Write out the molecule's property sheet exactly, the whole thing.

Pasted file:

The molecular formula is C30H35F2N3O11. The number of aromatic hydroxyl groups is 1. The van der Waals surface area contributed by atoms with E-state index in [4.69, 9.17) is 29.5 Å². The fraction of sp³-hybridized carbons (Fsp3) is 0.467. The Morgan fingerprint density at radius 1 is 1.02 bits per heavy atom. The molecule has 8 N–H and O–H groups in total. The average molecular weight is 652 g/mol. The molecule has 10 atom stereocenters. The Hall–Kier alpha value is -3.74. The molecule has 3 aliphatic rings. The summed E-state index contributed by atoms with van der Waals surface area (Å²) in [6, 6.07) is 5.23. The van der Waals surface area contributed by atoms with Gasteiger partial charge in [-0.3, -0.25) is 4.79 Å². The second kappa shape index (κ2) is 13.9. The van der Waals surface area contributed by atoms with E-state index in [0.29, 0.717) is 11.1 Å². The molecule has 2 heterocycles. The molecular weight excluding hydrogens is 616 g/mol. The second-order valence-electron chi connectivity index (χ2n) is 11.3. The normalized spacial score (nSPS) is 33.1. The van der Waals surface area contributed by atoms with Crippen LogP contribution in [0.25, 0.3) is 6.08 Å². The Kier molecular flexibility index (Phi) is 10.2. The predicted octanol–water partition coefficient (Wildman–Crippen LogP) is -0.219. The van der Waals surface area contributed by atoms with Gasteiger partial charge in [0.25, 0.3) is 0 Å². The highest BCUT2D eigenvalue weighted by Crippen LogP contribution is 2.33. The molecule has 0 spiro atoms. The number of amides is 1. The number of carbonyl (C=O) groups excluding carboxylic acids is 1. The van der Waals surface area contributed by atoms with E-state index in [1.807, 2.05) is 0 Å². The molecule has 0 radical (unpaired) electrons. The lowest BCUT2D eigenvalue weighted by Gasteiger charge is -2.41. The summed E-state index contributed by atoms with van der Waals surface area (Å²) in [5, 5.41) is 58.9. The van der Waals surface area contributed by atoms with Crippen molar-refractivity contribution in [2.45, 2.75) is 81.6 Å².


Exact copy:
The molecular formula is C30H35F2N3O11. The number of aromatic hydroxyl groups is 1. The van der Waals surface area contributed by atoms with E-state index in [4.69, 9.17) is 29.5 Å². The fraction of sp³-hybridized carbons (Fsp3) is 0.467. The Morgan fingerprint density at radius 1 is 1.02 bits per heavy atom. The molecule has 8 N–H and O–H groups in total. The average molecular weight is 652 g/mol. The molecule has 10 atom stereocenters. The Hall–Kier alpha value is -3.74. The molecule has 3 aliphatic rings. The summed E-state index contributed by atoms with van der Waals surface area (Å²) in [6, 6.07) is 5.23. The van der Waals surface area contributed by atoms with Gasteiger partial charge in [-0.3, -0.25) is 4.79 Å². The second kappa shape index (κ2) is 13.9. The van der Waals surface area contributed by atoms with E-state index in [0.29, 0.717) is 11.1 Å². The molecule has 2 heterocycles. The molecular weight excluding hydrogens is 616 g/mol. The second-order valence-electron chi connectivity index (χ2n) is 11.3. The normalized spacial score (nSPS) is 33.1. The van der Waals surface area contributed by atoms with Crippen LogP contribution in [0.25, 0.3) is 6.08 Å². The Kier molecular flexibility index (Phi) is 10.2. The predicted octanol–water partition coefficient (Wildman–Crippen LogP) is -0.219. The van der Waals surface area contributed by atoms with Gasteiger partial charge in [0.25, 0.3) is 0 Å². The highest BCUT2D eigenvalue weighted by Crippen LogP contribution is 2.33. The molecule has 0 spiro atoms. The number of amides is 1. The number of carbonyl (C=O) groups excluding carboxylic acids is 1. The van der Waals surface area contributed by atoms with E-state index in [1.807, 2.05) is 0 Å². The molecule has 0 radical (unpaired) electrons. The lowest BCUT2D eigenvalue weighted by Gasteiger charge is -2.41. The summed E-state index contributed by atoms with van der Waals surface area (Å²) in [5, 5.41) is 58.9. The van der Waals surface area contributed by atoms with Crippen molar-refractivity contribution in [2.45, 2.75) is 81.6 Å².